WASHINGTON, D.C. — Pennsylvania will receive almost $56 million in federal grant money over the next three years to combat the opioid crisis as part of new funding announced Wednesday by the Trump Administration.
California is the only state that will receive more grant money over that time period.
The Keystone State will receive $55,928,733 to advance the understanding of the opioid overdose epidemic and to scale-up prevention and response activities, the administration announced.
The Substance Abuse and Mental Health Services Administration awarded approximately $932 million to all 50 states as part of its State Opioid Response grants. By the end of 2019, HHS will have awarded more than $9 billion in grants to states and local communities to help increase access to treatment and prevention services since the start of the Trump administration.
“Thanks to President Trump’s leadership and the hard work of so many Americans in local communities, we are beginning to win the battle against the opioid overdose crisis,” said HHS Secretary Alex Azar in a press release. “Our country is seeing the first drop in overdose deaths in more than two decades, more Americans are getting treatment for addiction, and lives are being saved. At the same time, we are still far from declaring victory. We will continue executing on the Department’s 5-Point strategy for combating the opioid crisis, and laying the foundation for a healthcare system where every American can access the mental healthcare they need.”
As part of HHS’s strategy to combat the opioid crisis, the Center for Disease Control and Prevention is committed to preventing opioid misuse, overdose, and death and is disseminating resources, messages, and funding. This funding from CDC will help state and local governments track overdose data as closely to real-time as possible and support them in work to prevent overdoses and save lives. Funding for the first year is being awarded to 47 states, Washington, D.C., 16 localities, and two territories.
Over the past decade, reporting of mortality data has improved substantially, mainly due to improvements in reporting by state vital records offices. CDC has worked diligently to provide financial and technical assistance to help improve the quality, timeliness, and specificity of surveillance data in states and communities across the nation, and these funds will continue to support this critical work. States may report nonfatal data as quickly as every two weeks and report fatal data every six months.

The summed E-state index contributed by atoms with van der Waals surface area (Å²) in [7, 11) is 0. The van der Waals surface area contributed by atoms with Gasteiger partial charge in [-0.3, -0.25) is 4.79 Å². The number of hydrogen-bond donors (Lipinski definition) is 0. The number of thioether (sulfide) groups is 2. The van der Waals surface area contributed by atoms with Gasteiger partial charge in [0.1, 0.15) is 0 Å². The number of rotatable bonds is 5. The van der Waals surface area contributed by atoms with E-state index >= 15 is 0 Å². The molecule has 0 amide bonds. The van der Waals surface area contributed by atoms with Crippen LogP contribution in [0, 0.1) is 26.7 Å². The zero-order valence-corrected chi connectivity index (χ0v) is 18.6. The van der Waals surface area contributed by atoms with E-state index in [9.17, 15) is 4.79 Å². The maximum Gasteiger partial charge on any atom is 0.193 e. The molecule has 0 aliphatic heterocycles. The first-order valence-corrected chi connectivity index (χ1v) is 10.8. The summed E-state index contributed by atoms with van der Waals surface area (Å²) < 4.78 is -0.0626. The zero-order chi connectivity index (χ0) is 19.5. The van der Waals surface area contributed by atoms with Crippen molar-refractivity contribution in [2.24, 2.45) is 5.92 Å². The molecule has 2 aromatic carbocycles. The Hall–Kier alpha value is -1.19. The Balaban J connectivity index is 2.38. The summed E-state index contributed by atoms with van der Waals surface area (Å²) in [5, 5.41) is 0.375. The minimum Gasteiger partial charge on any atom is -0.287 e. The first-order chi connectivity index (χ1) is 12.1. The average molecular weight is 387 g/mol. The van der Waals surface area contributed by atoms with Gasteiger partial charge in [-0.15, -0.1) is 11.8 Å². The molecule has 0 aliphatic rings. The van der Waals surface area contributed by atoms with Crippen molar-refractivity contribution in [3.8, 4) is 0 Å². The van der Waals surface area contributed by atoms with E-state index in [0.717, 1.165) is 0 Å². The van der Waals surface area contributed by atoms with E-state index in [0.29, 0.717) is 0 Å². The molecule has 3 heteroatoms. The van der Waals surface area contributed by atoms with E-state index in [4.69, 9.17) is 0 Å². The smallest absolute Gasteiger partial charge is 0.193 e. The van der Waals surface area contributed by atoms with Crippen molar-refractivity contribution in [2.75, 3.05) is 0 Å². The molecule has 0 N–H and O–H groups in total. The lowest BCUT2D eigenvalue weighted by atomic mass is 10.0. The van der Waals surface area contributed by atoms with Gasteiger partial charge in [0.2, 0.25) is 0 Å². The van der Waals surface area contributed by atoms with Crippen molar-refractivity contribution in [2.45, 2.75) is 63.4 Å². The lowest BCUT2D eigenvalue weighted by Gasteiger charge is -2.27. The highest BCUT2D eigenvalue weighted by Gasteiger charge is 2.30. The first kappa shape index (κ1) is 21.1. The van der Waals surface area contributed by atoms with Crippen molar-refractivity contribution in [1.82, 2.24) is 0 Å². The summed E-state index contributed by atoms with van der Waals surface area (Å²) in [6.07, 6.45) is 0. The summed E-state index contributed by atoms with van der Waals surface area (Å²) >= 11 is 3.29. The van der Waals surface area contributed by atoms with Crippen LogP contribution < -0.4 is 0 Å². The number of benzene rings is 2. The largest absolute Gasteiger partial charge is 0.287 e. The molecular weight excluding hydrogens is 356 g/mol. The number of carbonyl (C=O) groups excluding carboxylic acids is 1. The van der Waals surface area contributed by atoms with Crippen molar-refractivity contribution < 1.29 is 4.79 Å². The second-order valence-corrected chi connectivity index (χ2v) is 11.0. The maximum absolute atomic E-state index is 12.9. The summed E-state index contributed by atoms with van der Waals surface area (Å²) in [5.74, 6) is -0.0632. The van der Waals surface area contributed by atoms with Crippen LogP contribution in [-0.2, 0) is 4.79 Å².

The State Opioid Response grants from the Substance Abuse and Mental Health Services Administration provide flexible funding to state governments to support prevention, treatment, and recovery services in the ways that meet the needs of their state. HHS has worked to ensure that this grant program, made possible by funding President Trump secured from Congress in 2018, is focused on providing evidence-based treatment, including the gold standard for treating opioid addiction: medication-assisted treatment. These grants have been awarded to all 50 states, Washington, D.C., and U.S. territories. In addition to the approximately $500 million released earlier this year, SAMHSA released $932 million in continuation funding to support the second year of the State Opioid Response program.
These grants come after the Health Resources and Services Administration, in August, awarded nearly $400 million in grants to community health centers, rural organizations, and academic institutions to help them establish and expand access to substance abuse and mental health services.